Walking the Stations of the Cross


Catholics commemorated Good Friday yesterday, a solemn day in honour of Jesus’ crucifixion and death.

The New Paper visited St Joseph Church in Upper Bukit Timah Road at about 10.30am to observe the occasion.

Even with half an hour to go before the mass, the hall was packed with hundreds of parishioners. Some had to stand outside in the sun and heat.

Many went through an outdoor procession called the Stations of the Cross to remember Jesus’ trials and final journey before his death.

Each of the 14 stations had a life-size sculpture inspired by the set of bronze Stations of the Cross found in Lourdes, a Catholic pilgrimage site in France. They are located along a footpath around the church.


Believers were seen walking from the first station – depicting Jesus’ death sentence for claiming to be the Son of God – to the last, where his body was placed in a tomb.

Mr Marvin Ocampo, 40, a construction coordinator, told TNP that he and his family were from the Church of St Mary of the Angels in Bukit Batok, but would visit St Joseph Church on Good Friday.

He pointed to the sculptures while carrying his daughter and said: “The visual representation is meaningful and it helps the children understand better.”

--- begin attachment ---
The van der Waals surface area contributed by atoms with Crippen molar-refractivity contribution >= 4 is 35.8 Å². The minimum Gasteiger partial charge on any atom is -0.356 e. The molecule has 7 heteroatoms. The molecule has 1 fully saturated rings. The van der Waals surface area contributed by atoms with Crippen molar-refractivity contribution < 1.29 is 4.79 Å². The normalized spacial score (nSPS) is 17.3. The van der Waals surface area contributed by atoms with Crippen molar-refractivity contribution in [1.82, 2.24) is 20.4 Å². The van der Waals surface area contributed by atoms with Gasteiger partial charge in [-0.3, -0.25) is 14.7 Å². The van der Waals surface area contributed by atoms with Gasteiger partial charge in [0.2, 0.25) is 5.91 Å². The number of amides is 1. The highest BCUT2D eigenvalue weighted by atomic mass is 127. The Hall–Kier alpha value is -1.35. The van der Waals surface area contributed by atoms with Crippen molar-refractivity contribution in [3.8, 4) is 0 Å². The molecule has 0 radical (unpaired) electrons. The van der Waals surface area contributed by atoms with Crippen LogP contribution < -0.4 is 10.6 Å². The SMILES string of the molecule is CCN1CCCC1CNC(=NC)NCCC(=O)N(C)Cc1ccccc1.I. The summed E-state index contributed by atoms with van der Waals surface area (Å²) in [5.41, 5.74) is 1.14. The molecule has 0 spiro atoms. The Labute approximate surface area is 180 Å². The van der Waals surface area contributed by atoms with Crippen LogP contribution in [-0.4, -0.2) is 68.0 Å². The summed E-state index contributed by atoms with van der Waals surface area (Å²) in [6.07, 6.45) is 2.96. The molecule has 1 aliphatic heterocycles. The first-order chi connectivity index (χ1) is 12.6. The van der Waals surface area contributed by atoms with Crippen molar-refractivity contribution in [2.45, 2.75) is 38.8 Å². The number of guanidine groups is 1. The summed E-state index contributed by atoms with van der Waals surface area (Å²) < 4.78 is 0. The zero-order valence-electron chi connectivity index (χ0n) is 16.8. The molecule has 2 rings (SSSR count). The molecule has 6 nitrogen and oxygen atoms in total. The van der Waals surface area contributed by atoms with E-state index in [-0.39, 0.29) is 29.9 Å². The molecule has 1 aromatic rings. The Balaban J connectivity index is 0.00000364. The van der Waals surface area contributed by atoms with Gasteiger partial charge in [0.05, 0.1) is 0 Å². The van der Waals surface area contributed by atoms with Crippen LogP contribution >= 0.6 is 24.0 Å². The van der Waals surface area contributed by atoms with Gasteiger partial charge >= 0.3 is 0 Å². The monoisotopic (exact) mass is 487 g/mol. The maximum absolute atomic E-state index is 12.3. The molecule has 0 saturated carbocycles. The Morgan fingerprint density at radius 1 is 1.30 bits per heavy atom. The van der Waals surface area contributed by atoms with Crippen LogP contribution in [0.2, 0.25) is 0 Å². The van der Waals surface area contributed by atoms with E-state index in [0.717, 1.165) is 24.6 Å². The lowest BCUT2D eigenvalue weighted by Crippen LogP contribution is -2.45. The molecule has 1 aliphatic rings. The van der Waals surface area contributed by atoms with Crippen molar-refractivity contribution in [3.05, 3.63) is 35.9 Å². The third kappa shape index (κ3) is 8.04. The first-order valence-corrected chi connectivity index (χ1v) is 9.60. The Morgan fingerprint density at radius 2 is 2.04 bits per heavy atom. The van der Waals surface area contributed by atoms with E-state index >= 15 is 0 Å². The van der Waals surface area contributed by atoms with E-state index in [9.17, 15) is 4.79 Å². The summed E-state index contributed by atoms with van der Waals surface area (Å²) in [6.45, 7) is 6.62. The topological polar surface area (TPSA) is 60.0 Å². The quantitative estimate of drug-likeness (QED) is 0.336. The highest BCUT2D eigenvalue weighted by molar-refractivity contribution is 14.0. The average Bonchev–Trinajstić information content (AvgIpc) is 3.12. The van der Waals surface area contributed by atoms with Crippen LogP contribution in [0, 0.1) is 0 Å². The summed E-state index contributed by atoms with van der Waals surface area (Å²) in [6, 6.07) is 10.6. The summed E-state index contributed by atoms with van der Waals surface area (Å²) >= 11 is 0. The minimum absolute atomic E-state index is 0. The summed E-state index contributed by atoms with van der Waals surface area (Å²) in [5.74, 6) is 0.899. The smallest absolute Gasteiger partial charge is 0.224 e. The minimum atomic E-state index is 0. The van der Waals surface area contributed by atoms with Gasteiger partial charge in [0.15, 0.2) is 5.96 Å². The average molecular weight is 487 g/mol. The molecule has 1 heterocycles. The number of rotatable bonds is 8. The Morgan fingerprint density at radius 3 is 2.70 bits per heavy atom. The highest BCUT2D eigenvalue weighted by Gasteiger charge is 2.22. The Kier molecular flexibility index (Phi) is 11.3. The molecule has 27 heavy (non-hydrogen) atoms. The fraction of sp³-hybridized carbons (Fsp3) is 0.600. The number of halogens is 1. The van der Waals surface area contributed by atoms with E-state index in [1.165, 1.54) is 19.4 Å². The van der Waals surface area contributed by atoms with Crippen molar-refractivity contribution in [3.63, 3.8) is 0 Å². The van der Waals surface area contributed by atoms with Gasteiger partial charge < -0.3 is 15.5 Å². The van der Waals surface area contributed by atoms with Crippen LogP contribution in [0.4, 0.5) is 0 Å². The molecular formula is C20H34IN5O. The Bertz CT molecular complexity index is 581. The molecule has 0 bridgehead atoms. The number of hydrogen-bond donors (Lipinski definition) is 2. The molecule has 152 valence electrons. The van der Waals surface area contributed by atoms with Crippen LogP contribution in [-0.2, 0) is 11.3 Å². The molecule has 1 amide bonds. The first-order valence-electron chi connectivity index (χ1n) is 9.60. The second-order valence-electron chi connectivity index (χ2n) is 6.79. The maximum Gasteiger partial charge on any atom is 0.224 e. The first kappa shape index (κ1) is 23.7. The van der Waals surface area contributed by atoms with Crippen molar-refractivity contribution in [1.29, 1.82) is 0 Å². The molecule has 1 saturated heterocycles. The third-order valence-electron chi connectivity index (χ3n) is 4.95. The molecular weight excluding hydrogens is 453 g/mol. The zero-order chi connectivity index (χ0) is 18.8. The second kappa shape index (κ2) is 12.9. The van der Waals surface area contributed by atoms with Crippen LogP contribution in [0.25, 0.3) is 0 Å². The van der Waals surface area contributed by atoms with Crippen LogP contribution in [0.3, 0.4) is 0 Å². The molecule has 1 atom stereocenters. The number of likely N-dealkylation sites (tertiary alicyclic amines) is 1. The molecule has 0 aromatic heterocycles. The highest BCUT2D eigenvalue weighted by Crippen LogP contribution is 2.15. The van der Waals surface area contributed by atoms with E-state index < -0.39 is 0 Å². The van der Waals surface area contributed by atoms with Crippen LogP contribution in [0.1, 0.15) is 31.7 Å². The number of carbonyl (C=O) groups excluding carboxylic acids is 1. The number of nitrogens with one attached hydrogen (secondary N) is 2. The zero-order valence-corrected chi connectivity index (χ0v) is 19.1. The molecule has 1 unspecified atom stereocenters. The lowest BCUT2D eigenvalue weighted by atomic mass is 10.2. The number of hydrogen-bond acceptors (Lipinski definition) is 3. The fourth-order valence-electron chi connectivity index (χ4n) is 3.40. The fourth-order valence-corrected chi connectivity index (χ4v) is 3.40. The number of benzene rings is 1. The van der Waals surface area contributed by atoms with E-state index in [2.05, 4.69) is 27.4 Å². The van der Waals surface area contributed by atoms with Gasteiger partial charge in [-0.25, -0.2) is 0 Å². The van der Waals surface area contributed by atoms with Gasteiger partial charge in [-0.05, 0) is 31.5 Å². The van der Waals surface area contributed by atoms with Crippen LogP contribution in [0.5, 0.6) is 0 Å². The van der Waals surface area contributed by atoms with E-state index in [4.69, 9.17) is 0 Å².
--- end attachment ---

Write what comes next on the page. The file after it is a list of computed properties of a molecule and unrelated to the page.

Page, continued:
The sermon was observed with worship, prayer and the singing of hymns by hundreds of churchgoers.

Mr Ocampo said Good Friday was a day of penance and a reminder to give thanks.

That sentiment was shared by another churchgoer, Mr Charles Susay, 41, who is between jobs.

He said that he, his wife and three-year-old son would abstain from meat for 40 days – during a period called Lent – leading up to tomorrow’s Easter Sunday, which marks the day Christians celebrate Jesus’ resurrection.

“It’s a time where we lead a quieter, more humble life and reflect,” he said.

This article was first published on March 26, 2016.
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Saturday, March 26, 2016 – 21:00
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